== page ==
The certifications and the training to become a Certified Public Accountant ( CPA ), have always been taken as a highly serious matter. This is especially so when the accountant or the accounting firm is responsible for conducting audits of organizations that handle public funds.
There is possibly no profession that undergoes more ethical training and ethical awareness than does a CPA. This sense of ethical awareness was expanded even more in the early 2000’s when several major accounting firms collapsed under the weight of their ethical misadventures and fraud.
While the points I’ve made above are certainly well-known even to non-accountants, apparently Vazquez & Company, a Los Angeles-based CPA firm and auditor did not get the memo.
Los Angeles County has recently filed suit against Vazquez & Company. It alleges that the CPA firm “failed to detect embezzlement of $9 million” by the firm’s client. The client in this case was the Chicana Service Action Center (CSAC). The even bigger problem was that it was much than an oversight. It seems to have been intentional.
CPA – Auditor of Record?
The Chicana Service Action Center uses public funding (tax dollars) to pay for needed social services for domestic violence victims, the homeless and the jobless. From 2009 to 2012, Vazquez & Co. was retained to audit CSAC books.
The understanding is that when a firm is charged with performing audits that they are completely neutral. While they are hired by the client to satisfy the rules of good accounting practices they are not beholden to the client to be their “best friend, pal or co-conspirator.” The job of the auditor does not include deception.
The County of Los Angeles recently sued Vazquez & Co. because it did not find an embezzlement of millions of dollars in public funds. The penalties placed on the accounting firm were actually higher than the initial crime itself — and it should have been.
In 2015, key executives of the Chicana Service Action Center were charged with misappropriating $8.5 million in public funds. The City and County of Los Angeles wondered how it could be that the misappropriation was not detected by the auditor for more than three years. After all the county relies on the auditor to fairly state the financial condition of the organization to make certain taxpayer dollars are being well-spent.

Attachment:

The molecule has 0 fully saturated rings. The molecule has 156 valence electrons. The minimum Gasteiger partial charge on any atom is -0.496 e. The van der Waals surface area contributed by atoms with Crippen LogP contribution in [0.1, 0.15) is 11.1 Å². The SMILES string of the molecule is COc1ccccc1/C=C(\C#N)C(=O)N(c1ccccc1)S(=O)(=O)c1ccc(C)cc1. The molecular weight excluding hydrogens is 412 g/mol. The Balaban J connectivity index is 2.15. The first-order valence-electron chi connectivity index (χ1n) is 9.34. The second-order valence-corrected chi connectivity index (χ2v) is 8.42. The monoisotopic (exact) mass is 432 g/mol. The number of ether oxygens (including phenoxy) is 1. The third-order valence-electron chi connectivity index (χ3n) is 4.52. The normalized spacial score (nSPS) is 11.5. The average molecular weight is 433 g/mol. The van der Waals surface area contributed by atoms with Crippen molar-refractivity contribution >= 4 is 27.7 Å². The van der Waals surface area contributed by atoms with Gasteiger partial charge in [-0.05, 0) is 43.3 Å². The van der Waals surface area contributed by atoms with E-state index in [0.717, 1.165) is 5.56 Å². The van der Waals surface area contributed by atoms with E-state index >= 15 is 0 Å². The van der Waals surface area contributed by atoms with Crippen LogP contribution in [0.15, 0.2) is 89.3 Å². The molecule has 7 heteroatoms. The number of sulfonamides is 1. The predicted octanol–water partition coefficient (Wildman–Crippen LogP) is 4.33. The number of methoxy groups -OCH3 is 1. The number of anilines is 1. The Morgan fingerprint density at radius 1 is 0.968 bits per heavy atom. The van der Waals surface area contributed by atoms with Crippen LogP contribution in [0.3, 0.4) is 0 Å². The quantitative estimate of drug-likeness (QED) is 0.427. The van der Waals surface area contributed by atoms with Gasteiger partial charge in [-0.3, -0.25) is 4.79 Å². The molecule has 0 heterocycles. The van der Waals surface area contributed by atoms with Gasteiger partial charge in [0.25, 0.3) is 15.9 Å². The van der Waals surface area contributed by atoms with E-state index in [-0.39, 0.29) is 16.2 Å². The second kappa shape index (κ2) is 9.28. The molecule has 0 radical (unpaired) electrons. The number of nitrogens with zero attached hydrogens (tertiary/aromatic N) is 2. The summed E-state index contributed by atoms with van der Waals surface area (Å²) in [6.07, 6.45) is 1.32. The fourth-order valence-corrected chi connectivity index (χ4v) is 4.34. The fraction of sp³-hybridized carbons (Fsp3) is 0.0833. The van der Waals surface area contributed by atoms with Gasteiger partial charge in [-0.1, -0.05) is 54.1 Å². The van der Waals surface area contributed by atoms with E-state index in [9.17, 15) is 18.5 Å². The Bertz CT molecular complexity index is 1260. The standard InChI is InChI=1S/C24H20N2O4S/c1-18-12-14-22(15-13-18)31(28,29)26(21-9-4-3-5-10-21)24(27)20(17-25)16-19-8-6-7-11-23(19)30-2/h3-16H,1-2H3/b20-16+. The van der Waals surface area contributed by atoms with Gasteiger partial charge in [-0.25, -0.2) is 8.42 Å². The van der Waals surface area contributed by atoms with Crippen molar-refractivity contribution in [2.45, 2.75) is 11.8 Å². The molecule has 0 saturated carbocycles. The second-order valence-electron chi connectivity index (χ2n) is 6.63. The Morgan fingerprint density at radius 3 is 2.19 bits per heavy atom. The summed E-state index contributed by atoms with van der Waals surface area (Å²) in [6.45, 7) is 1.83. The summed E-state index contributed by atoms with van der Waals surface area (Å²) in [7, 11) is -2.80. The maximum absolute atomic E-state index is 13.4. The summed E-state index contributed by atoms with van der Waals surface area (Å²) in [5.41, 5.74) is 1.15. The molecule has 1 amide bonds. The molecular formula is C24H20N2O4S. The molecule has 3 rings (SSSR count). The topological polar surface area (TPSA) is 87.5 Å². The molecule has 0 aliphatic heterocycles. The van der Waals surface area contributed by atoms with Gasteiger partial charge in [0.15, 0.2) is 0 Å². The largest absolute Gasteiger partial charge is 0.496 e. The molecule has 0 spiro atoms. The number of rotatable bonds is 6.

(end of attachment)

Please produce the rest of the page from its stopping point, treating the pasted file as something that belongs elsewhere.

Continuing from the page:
Upon digging deeper, the city found some disturbing transactions. For example, CSAC used its public funding to pay for the auditor’s managing partner Gilbert Vasquez to take an $8,500 yacht trip along with other gifts. Digging even deeper, the county discovered that the auditing firm knew that CSAC’s director had used the taxpayer dollars to pay rent on two properties in San Marino, buy two Jaguar convertibles, plus nearly 40,000 in “miscellaneous expenses” including season tickets to the Los Angeles Dodgers and the Los Angeles Clippers.
Though the auditing firm found these irregularities they did not report it in the audit and instead they said they accepted explanations of the directors of CSAC at face value without any further inquiry. The CSAC director wasn’t alone in the misuse of funds other colleagues used public money to buy personal automobiles, meals and to pay child support.
The amount stolen at CSAC was $8.5 million, and the auditors saw it and were bribed to conveniently look the other way. Because of that, the county is demanding $9 million from the auditing firm for fraud and deceit and for negligent misrepresentation.
Certainly, the expected consequences will come down on the necks of the auditing firm. Licenses may be lifted, fines imposed and a loss in the ability of the firm (even if it somehow survives) to work for firms receiving public funding. They saw an opportunity to commit fraud – we don’t yet know the full extent of what they got out of this, and both the auditing firm and CSAC itself rationalized their actions because “it’s just tax money, no one got hurt.”
Obviously, the taxpayers get hurt, not to mention the poorest of the poor, the very people who need the money the most. Neither the executives of CSAC or the auditing firm had any compunction about stealing from the poor.
While the accounting profession is very concerned about ethical behavior, apparently the choices and consequences of unethical behavior are not being reinforced. I’ve no doubt if a smaller auditing firm in Los Angeles is failing to get the right message, that it is happening in many places across the nation. How many auditing firms are “violating neutrality” as we speak? It is impossible to say. An even more difficult question could be this: how many innocent people are being affected by unethical auditors? It is disturbing to think about.
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